Paul Kirk’s Championship Barbecue: An Essential Brisket Education

Paul Kirk’s Championship Barbecue: An Essential Brisket Education

Paul Kirk, aka The Baron of Barbecue, was one of the founding fathers of the modern day competitive barbecue scene.

Paul is a member of the Barbecue Hall of Fame, was a founding member of the Kansas City Barbecue Association and served as a Board Member for 24 years.

Paul has hundreds of awards under his belt including seven World Championships.  Paul’s reputation as one of the world’s best brisket cooks is well deserved.

His book, “Paul Kirk’s Championship Barbecue” is a monster of a text that comes in at just under 500 pages.  It is a book that belongs in the home of anyone who is serious about turning out great barbecue.


Paul’s published his book in 2004 and, in general, the recipes are not in line with what wins at KCBS competitions today.  There is no Waygu brisket or butter bath cupcake chicken thighs in Paul’s book.

What “Championship Barbecue” does have is deep barbecue wisdom that will serve you well regardless of whether you are a backyard smoker or a competition team looking to build you skills.

I don’t think Paul even offers a single recipe that says, “This is what I used to win.”

The spirit of Paul’s book is best captured by the follow excerpt:

Paul Kirk’s Championship Barbecue, pg 266

“Building a BETTER Barbecued Brisket

By now the astute reader who started this chapter and has read all the way through to this point will realize something.  After yammering on about how much I love brisket and providing lots of in-depth information on how to barbecue it, I’ve given you only two barbecued brisket recipes.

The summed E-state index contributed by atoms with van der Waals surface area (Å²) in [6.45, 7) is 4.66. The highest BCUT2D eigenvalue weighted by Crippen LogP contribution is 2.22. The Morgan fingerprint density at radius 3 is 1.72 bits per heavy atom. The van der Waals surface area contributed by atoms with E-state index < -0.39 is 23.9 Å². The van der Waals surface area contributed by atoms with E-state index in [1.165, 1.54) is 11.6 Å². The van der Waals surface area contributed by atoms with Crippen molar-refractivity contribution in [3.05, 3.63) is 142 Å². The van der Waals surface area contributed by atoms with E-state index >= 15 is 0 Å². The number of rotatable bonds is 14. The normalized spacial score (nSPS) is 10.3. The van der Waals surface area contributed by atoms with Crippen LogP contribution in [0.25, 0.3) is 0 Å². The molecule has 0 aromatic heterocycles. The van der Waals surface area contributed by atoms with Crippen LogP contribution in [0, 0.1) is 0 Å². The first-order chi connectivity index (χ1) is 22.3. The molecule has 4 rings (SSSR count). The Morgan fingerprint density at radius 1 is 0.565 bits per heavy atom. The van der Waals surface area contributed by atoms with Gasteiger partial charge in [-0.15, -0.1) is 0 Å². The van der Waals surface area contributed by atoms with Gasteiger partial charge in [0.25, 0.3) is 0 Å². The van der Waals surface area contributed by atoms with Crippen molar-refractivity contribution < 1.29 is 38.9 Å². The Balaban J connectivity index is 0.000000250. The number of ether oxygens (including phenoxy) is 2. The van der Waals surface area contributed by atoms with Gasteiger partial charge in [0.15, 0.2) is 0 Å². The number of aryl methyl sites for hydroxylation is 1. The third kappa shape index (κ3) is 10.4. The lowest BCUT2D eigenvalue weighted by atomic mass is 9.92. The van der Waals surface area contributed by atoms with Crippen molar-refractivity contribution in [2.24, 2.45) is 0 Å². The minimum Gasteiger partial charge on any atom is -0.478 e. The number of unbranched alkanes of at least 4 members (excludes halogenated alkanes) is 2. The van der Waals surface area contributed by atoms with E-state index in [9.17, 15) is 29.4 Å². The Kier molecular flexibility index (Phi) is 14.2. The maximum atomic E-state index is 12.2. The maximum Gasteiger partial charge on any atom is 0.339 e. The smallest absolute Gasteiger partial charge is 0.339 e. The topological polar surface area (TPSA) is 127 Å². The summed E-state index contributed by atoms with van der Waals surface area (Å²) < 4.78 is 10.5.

Am I keeping all the prize-winning ones to myself? Am I afraid of the competition?

The answer to both of these questions in NO.

Getting really good at barbecued brisket is a hands-on thing.  It’s more about technique-managing and maintaining the temperature and smoke levels-than about recipes.  I want to encourage you to get into brisket like I did-by doing, not reading.

So, read this and then get busy.”

The trick to reading Paul’s book is to realize that he is understated.

Most people miss out on tricks Paul shares because he doesn’t hit you over the head with them.  He tells you once.  You can either choose to pay attention or not.

In addition to brisket, Paul offers up ways to barbecue and smoke just about anything else you can imagine.  His section on sausage is pretty strong.

If you want highly detailed, step by step instructions for how to win a KCBS championship then this book will not meet your needs.

That being said, I will be willing to wager that the cook that takes home the Grand Championship at the next KCBS completion has a copy of Paul Kirk’s Championship Barbecue sitting on their bookshelf.